The point was well made by the hon. Member for Cotswold—I know that he is rather excited about the matter, but perhaps he can contain himself and listen to what I am saying—that many builders put together packs for the marketing of homes. The provision is not the imposition of an onerous burden, as the Opposition have tried to present it, but a sensible arrangement to ensure that the information that people need will be available. The seller's pack will also include copy title deeds. Is the hon. Member for Cotswold seriously suggesting that title deeds should not be made available to someone who is buying a property? It will include a property information form containing the seller's replies to standard pre-contract inquiries; the consents relating to planning and listed building matters and building regulations—all important matters—and warranties and guarantees, which we have mentioned as crucial. There would clearly not be a case for exemption from a home condition report if no warranty existed. How could one tell if the warranty were not available? For a leasehold property, the pack would include a copy of the lease, the memorandum and articles of the landlord or management company and all other such essential documentation.

Mr. Clifton-Brown: On a point of order, Mr. Gale. The Minister appears to be quoting from a document that has not been circulated to the Committee. May I ask you to ask him to identify it and, if necessary, circulate it to the Committee?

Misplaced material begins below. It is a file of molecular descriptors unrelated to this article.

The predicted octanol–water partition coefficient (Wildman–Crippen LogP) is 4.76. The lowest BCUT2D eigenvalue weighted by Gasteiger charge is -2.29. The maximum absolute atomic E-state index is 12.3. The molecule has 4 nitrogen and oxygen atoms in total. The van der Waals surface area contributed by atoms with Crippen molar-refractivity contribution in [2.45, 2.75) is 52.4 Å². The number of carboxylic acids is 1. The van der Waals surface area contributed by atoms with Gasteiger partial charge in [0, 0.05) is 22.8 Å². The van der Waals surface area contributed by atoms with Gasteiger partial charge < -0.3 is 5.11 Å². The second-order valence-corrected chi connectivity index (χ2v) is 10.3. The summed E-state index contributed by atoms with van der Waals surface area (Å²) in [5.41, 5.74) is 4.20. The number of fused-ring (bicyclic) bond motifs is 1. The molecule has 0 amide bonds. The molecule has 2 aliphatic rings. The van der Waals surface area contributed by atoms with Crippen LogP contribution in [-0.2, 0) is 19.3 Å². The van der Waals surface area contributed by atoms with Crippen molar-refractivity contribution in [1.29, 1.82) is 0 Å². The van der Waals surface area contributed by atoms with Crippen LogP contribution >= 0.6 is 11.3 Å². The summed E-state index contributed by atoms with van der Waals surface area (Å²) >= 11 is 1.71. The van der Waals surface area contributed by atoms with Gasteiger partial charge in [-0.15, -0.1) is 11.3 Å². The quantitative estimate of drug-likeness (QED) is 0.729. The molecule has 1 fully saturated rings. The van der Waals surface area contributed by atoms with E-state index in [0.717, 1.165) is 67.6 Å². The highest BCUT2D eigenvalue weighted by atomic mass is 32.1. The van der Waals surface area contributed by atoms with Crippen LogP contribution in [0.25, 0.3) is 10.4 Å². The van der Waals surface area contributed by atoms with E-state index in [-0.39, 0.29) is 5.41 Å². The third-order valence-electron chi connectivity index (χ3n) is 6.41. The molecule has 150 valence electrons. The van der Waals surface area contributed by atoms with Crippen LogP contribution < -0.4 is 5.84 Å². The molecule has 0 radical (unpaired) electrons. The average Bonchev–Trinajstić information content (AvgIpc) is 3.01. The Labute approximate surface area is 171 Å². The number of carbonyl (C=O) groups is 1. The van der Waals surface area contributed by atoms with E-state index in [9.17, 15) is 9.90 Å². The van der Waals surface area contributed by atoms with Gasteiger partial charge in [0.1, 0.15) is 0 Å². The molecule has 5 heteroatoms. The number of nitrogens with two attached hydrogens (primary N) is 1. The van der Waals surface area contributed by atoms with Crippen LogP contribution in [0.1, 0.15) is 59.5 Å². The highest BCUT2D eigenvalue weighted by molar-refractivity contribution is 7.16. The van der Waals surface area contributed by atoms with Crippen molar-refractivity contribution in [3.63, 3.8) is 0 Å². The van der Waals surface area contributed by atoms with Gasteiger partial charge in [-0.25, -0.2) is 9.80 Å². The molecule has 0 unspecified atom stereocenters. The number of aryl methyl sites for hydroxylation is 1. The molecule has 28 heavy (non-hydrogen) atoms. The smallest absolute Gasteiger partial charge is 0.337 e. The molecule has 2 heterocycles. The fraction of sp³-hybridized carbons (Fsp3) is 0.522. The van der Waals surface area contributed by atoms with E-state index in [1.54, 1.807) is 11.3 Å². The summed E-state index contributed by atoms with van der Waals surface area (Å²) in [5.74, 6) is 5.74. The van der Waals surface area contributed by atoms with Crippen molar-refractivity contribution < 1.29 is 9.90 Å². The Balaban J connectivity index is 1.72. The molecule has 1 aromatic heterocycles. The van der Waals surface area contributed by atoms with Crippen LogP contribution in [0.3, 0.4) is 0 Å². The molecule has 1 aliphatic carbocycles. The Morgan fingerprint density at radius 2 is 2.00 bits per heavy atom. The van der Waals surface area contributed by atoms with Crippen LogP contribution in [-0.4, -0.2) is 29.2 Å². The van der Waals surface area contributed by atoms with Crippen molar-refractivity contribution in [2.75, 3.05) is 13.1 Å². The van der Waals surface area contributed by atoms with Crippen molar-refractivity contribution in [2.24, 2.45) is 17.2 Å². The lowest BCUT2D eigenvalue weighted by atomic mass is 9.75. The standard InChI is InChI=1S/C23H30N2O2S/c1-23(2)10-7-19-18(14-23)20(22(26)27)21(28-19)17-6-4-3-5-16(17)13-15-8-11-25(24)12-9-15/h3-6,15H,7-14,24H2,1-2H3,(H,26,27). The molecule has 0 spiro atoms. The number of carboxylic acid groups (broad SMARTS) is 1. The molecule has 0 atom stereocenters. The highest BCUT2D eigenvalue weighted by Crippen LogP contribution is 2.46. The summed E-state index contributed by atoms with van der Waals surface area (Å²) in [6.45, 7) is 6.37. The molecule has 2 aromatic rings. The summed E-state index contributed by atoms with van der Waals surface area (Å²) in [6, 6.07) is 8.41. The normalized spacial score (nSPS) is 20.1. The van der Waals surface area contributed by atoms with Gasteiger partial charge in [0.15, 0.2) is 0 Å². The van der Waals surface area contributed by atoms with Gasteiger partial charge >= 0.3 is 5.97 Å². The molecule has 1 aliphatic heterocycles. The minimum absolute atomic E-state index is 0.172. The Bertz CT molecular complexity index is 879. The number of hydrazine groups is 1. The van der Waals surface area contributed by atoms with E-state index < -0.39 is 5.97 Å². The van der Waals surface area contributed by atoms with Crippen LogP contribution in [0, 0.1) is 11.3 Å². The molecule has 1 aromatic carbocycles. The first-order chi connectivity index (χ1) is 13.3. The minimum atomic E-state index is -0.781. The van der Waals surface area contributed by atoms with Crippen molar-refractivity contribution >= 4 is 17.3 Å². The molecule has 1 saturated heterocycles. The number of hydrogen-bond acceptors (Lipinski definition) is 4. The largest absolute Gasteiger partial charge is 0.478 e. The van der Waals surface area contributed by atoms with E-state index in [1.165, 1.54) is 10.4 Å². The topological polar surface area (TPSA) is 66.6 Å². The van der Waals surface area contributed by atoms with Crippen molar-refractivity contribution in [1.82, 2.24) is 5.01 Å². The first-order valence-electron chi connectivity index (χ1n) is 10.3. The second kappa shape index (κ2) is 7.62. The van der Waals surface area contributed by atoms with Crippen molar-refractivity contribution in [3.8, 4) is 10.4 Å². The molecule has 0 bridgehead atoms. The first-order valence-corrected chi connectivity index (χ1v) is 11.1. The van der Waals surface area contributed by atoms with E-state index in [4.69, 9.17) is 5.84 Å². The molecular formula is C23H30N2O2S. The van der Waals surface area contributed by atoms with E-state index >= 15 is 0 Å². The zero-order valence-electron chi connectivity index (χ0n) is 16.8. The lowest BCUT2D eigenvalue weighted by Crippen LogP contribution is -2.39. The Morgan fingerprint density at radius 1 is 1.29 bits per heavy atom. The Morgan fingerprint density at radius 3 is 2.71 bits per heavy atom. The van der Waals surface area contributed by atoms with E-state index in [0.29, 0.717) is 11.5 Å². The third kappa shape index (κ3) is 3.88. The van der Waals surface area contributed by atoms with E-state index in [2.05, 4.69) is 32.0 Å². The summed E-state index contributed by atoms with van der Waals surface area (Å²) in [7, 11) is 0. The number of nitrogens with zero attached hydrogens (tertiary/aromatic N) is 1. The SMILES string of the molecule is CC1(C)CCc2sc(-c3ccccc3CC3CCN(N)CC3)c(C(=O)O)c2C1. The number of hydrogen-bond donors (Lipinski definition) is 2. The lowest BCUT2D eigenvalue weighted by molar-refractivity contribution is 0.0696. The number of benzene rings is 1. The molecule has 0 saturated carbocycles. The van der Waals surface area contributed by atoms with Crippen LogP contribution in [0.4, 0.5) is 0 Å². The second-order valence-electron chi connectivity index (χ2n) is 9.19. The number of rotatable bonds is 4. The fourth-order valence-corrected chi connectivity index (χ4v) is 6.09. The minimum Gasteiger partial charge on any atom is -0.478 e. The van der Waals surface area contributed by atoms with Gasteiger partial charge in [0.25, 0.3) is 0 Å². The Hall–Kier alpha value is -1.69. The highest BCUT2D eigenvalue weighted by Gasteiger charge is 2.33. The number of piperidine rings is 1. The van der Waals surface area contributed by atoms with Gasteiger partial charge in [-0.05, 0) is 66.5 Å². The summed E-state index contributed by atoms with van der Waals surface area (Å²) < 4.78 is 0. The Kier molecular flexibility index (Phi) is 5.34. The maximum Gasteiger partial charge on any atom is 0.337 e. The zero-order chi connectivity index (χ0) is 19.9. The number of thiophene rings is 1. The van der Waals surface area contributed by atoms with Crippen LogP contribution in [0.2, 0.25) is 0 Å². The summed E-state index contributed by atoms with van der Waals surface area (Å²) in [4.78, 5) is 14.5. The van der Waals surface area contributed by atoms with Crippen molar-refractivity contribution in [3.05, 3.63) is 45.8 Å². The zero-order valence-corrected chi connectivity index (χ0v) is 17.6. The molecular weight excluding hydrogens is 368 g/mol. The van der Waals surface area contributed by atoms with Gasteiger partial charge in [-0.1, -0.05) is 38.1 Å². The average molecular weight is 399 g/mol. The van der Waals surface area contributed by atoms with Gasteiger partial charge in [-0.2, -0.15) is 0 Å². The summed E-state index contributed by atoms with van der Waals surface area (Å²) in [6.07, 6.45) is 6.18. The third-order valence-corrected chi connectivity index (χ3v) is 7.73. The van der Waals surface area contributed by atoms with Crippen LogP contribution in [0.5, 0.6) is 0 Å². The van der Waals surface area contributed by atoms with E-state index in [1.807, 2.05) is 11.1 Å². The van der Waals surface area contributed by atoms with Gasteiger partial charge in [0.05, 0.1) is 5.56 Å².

The Chairman: That is not strictly a matter for the Chair, but the Minister has heard the hon. Gentleman's remarks.

Mr. Robert Ainsworth (Coventry, North-East): We have not got one, either.

The Chairman: Order. If the Minister wants to enlighten the Committee, I am sure that he will do so.

Mr. Raynsford: I am very happy to enlighten the Committee, Mr. Gale.

I am sorry to disappoint the hon. Member for Cotswold, who thinks that he has spotted a secret document that has not been made available to the Committee. I am referring to the consultation document used by the Government for consultation about the proposals before the Bill was introduced. It is a public document and was widely circulated. I am sure that all the assiduous members of the Committee who have done their homework have referred to it. However, if there is any doubt, I shall ensure that copies of the consultation document are circulated to all members of the Committee.

We have had a thorough debate. I have made it clear that there is no case for accepting amendments Nos. 31 and 32. I have said that the Government intend to give further thought to the issue of very low-value properties, perhaps including some derelict properties. We shall return to that matter. I have also made it clear that we do not intend to prescribe a home condition report as part of seller's packs for new homes for which an appropriate warranty exists as a guarantee to the buyer. With those assurances, I hope that the hon. Gentleman will agree to withdraw the amendment.